During the war there did not exist any “gay” Paris. It was somber and sober Paris. At night darkness unrelieved by bright lights took hold of the city and only glimmering street lights were permitted to burn. All windows had to be heavily curtained at night so as not to allow a single ray of light to creep outside because one light might point the way into the city of some enemy airplane hovering on the outskirts of the city. Paris has certainly made a reputation for itself, not alone as the city of art and beauty but as a city of loose morals. The American Army drew a tight line against Paris as a leave center for its men. For a long period no soldiers were permitted to go to Paris on leave — officers were also excluded, but after the Armistice the rules relaxed some and officers were permitted to go there, and some of the privates. In order to guard our men the YMCA, Red Cross and other American Institutions opened up hotels, club rooms, etc., for officers and men. Here everything was on the American plan — American meals, etc., and American women supervised a good deal of the work. These places became the natural rendezvous of Americans. They felt at home there, they were given good beds to sleep on, good food to eat, good entertainments, and on Sundays, religious services. No doubt thousands of Americans in Paris were saved from falling into the toils of the strange women by means of those places provided out of the money of the American people. Besides the above, when the American soldier wished to see Paris he did so with the aid of competent American guides who took him around to all the places worth while seeing.
During the war Paris was the target of German’s airplanes, and latterly of her biggest gun. The Germans had invented a gun that could throw an immense shell seventy-five miles. Paris was the target. That gun was designed to terrorize the Parisians and was employed as an adjunct to their desperate drive of March, 1918. The Germans thought that big Bertha would have such a psychological effect upon the Parisians that they would become utterly discouraged, they would become broken in spirit — but it did not work that way. The big gun did some cruel damages to Paris — the most awful on Good Friday, when the shell fell in a church where there were many worshippers and many were killed, including several Americans.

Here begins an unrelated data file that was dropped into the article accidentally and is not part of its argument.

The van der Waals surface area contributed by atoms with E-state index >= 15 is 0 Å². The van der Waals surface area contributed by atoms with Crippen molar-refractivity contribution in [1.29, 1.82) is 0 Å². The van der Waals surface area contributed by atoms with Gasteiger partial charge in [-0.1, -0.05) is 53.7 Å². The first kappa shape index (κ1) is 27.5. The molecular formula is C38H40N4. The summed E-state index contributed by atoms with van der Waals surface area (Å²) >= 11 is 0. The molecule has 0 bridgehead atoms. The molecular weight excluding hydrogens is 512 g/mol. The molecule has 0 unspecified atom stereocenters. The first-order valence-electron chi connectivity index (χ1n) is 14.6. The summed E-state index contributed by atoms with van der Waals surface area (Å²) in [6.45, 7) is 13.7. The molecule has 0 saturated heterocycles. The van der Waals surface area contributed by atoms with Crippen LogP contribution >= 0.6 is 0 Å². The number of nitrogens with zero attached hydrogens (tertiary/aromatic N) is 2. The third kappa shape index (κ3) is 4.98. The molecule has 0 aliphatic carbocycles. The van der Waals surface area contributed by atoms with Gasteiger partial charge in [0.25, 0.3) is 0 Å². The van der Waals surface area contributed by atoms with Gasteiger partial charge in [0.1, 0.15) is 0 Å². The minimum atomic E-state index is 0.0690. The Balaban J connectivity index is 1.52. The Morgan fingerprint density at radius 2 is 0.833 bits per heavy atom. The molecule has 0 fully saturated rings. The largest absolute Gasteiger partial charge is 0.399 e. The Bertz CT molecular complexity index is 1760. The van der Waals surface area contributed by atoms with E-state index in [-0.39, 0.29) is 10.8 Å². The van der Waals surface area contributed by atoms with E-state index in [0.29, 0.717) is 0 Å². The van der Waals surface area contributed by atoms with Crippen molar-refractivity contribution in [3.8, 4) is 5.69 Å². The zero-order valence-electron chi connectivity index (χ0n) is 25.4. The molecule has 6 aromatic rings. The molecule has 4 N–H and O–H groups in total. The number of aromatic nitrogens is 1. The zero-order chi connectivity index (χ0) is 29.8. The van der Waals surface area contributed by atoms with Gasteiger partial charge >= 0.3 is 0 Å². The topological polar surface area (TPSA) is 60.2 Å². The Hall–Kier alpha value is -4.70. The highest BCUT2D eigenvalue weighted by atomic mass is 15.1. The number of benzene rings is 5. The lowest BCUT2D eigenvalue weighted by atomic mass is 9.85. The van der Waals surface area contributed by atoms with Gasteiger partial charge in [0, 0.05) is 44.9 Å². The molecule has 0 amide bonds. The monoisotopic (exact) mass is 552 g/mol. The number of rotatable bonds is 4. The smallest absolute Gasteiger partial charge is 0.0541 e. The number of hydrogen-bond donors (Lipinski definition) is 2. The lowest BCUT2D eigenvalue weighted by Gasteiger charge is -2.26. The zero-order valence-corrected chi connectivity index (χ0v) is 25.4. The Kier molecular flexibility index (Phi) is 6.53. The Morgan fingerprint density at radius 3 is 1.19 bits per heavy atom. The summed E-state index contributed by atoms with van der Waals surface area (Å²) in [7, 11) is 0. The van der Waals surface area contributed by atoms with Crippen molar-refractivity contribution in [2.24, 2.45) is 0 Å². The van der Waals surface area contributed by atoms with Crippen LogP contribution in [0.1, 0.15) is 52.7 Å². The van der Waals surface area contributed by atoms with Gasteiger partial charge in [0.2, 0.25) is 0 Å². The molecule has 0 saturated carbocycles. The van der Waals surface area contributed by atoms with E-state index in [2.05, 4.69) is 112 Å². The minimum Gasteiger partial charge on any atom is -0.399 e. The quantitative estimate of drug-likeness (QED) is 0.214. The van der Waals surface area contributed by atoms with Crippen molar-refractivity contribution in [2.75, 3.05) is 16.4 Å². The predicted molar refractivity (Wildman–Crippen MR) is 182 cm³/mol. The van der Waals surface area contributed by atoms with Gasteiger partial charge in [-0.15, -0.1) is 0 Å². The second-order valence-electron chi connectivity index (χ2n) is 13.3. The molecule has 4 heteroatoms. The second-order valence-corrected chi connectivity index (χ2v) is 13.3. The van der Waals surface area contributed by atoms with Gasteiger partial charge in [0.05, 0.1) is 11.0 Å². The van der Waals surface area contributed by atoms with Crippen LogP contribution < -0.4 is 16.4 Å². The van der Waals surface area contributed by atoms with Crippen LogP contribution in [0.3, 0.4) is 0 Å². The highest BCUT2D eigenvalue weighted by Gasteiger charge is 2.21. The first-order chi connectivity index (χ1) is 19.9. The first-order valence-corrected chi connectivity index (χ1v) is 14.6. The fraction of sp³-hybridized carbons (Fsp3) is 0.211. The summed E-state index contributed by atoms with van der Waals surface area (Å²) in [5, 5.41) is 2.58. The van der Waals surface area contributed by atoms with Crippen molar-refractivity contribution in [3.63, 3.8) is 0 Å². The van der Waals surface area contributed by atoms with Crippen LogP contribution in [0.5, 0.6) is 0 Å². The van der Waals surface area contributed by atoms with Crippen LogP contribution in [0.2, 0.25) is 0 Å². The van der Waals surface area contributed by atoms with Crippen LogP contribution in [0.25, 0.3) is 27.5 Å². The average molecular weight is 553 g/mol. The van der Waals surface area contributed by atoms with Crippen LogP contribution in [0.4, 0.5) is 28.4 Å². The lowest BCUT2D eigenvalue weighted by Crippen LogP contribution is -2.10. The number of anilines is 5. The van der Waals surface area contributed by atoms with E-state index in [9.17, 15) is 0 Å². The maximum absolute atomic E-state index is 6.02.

I had not been in Paris long before one night the alarm was given all over the city that an air raid was in progress. Overhead we could hear the “rat-tat-tat” of the machine guns of the airplanes as they engaged in deadly combat, from the ground the anti-aircraft guns poured forth their deadliest at the invader. While the fighting was going on everybody was in suspense — no one could tell when or where the enemy bomb might fall. During this night’s raid forty-nine were killed. A sad case was that of a French soldier-artilleryman. He arrived home next morning on a ten days’ leave, to find that during this raid his wife and two children had been killed. Some bombs fell in the suburbs but did not do much damage to property or to life. Soon the signals were given that the danger was past and people went back to their homes and hotels. Those air raids always had. a terrorizing effect upon nervous people, the weak and the sick, and no doubt more people died through fear than were killed by falling bombs. Those air raids of the Germans reminded us of the Beast of Revelations 13:13. “He doeth great wonders so that He maketh fire come down from heaven on the earth in the sight of men.” They reminded me, too, of the Judgment Day when woes shall break forth upon the earth and the stars shall fall from their sockets and all nature shall be in convulsions.
See the stars from heaven falling,
Hark, on earth the doleful cry,
Then on rocks and mountains calling,
While the glorious Judge draws nigh,
“Hide us, hide us,
Rocks and Mountains, from his eye.”